Text size
related tags

The Military Appeals Court's criticism last week of two senior Israel Defense Forces officers - Military Advocate General Maj. Gen. Avichai Mendelblit and former GOC Central Command Gadi Shamni - was exceptionally harsh. The court found fault with the decision by the two to initiate disciplinary action against Kfir Brigade commander Col. Itai Virob, saying the decision may have skewed Virob's testimony in the proceedings against a soldier accused of beating Palestinians.

As a result, the court upheld the soldier's appeal and revoked his conviction last week, sending back the soldier's case for retrial in the Central Command.

The judges said the decision to discipline and subsequently reprimand Virob was "to put it mildly, exceptionally problematic, and liable to be interpreted as inappropriate intervention in a criminal proceeding."

What was left out of last week's media reports about the criticism was the identity of the individual who meted it out - Col. Avi Levi, the court president.

Levi's attack on Mendelblit was legally sound and to the point, and was certainly within the bounds of the court's authority. Nevertheless, it's difficult to ignore the fact that Levi is being mooted as a possible successor to Mendelblit, with the latter reportedly doing all he can to block the former's appointment.

The naming of the new military advocate general has been the subject of a lengthy debate between Defense Minister Ehud Barak and Chief of Staff Lt. Gen. Benny Gantz. Barak supports appointing Levi to the post, while Gantz objects. Mendelblit, for his part, is backing the candidacy of his deputy, Col. Sharon Afek.

While Barak is the final authority on the appointment, Gantz insisted on his right to submit names of candidate for the defense minister's consideration, eventually submitted three: Afek, Col. Liron Liebman (current head of the international law department in the Military Prosecutors Office ), and Col. (res. ) Danny Efroni, whose last post in the IDF was deputy military advocate general. Levi was not on the list.

Barak and Gantz have consulted on the issue with numerous former military advocate generals and former presidents of the Military Court of Appeals, and each of the main candidates, Afek and Levi, have garnered fierce supporters. Mendelblit and his predecessor, Menahem Finkelstein, support Afek, while Levi has the support of reserve major generals Ben-Zion Farhi, Ilan Schiff and Yishai Bar, and reserve colonels Amnon Straschnov and Uri Shoham.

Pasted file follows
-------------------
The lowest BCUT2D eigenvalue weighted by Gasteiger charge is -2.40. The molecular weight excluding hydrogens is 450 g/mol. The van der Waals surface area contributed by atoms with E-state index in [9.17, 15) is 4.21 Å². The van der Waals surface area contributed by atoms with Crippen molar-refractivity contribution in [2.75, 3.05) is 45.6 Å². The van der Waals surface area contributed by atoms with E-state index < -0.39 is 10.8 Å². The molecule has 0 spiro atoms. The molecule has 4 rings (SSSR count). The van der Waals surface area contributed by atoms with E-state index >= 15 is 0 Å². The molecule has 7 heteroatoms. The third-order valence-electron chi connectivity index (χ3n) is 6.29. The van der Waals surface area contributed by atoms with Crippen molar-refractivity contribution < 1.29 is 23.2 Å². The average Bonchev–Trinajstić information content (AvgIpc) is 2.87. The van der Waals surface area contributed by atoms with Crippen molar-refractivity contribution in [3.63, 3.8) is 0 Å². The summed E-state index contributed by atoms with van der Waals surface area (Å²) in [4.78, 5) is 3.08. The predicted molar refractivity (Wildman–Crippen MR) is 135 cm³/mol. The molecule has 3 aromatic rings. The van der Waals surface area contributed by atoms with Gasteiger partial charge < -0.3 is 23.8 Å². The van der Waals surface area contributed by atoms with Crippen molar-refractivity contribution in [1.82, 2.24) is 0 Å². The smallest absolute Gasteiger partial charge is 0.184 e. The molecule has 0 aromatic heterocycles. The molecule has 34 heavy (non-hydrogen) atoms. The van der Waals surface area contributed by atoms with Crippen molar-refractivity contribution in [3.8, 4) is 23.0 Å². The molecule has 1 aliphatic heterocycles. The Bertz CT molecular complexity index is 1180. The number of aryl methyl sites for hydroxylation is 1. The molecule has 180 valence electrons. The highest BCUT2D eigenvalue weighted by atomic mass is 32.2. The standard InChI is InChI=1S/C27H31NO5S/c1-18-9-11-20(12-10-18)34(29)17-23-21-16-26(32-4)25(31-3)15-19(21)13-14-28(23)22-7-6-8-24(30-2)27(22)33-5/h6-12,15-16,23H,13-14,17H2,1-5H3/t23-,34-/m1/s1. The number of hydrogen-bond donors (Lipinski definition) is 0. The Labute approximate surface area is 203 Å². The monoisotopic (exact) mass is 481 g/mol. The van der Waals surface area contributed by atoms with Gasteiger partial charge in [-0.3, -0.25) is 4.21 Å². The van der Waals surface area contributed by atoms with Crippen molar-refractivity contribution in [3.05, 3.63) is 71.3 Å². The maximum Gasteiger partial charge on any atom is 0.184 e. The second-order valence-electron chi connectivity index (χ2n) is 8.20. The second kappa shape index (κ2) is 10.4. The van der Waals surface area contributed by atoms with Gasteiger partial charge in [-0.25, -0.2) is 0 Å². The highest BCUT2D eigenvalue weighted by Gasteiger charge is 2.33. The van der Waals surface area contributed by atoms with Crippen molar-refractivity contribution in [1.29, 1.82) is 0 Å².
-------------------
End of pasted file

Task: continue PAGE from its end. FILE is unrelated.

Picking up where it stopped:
Afek's supporters stress his experience in international law, an area in which the IDF, particularly since the Goldstone Report on Operation Cast Lead, has been very involved. Levi's supporters claim their man has the advantage of seniority and experience, particularly on the bench, where Afek has never served.

The apparent dropping of Levi from consideration has angered his supporters, who have spent the last several weeks trying to convince Gantz to change his stance and put Levi on the shortlist.

The post of military advocate general is an important and sensitive one, as the individual occupying it has the authority to determine the course of investigations and make decisions relating to ethical problems. Though there have been repeated promises to make a decision on the appointment "soon," Barak and Gantz have apparently not yet made a decision.

Meanwhile, given the background of bad blood between Barak and Gantz's predecessor, Gabi Ashkenazi, rumors have begun to circulate about deals being made that favor one candidate or another. But despite the ongoing debate between Barak and Gantz over the issue, it seems that the dispute is a topical rather than partisan one.